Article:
Saturday, August 28, 2010

The Makeup Of Bands

I was fascinated to learn more this week about a Piping Plover observed on 6 August 2010 than I would have ever imagined.

The Piping Plover above was photographed at San Carlos Bay: Bunche Beach Preserve in August 2010.

The plover most recently observed at Bunche Beach Preserve had four bands and a flag on its legs.

The reporting of this bird that Tom Obrock had observed five days later we believe to represent the same bird with his documentation seen here.

The Piping Plover above was photographed at San Carlos Bay: Bunche Beach Preserve in August 2010.

An email reply to Tom's report sent to him and myself follows . . .
Thank you for the report and photograph. The green flag on the upper left leg is a regional marker for piping plovers banded on the Missouri River below Gavins Point Dam. Gavins Point Dam is located on the northeast Nebraska - southeast South Dakota about 5 miles upriver from Yankton SD. The plover was banded by researchers from Virginia Tech who are studying piping plover use of sandbars constructed by the Corps of Engineers to provide nesting habitat for piping plovers and least terns on the Missouri. I will forward your report to the VPI researchers and they should be able to provide you with additional information as to when and where the plover was banded. Thanks again. It is nice to know that one of our plovers has already made it back to the wintering grounds.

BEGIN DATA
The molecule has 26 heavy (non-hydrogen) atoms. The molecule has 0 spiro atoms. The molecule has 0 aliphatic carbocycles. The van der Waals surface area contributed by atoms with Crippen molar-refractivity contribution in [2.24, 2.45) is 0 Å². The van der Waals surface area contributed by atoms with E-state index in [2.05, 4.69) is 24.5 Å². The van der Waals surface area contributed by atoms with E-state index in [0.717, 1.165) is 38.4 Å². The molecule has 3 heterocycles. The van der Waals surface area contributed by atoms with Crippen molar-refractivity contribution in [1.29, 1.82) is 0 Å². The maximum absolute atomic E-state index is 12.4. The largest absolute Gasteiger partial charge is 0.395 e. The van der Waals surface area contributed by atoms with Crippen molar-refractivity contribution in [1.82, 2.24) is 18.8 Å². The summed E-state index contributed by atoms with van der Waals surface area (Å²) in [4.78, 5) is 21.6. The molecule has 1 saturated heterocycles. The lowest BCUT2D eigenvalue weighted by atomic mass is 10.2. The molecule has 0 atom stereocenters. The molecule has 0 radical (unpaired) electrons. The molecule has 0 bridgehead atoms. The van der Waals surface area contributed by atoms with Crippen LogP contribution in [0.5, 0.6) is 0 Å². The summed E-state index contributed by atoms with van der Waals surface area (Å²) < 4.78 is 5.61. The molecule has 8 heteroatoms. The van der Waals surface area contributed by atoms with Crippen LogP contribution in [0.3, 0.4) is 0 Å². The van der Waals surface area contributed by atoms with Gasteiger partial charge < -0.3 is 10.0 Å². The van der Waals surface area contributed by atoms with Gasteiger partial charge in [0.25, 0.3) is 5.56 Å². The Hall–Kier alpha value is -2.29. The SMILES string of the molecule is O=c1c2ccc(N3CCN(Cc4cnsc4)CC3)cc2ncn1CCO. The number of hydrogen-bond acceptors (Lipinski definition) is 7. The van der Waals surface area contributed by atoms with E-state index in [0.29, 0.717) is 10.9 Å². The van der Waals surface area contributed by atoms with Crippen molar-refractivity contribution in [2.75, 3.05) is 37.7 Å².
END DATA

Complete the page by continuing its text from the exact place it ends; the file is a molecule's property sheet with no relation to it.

Greg Pavelka
Wildlife Biologist
US Army Corps of Engineers
Another exciting observation of a banded Piping Plover again made at Bunche Beach Preserve, 5 November 2008, led to my discovery that the bird had been flagged in Argentina and was handled and banded in Chile, Mexico, Venezuela, Suriname, and possibly in the United States.

This plover also had a metal band placed on the upper right leg which remains a mystery without closer observation and better understanding of it.

A great resource for a basic understanding of bands and flags and what they represent may be seen here.

Be sure to report your finding of banded birds.

Please don't hesitate to recommend your favorite website resource to do this.

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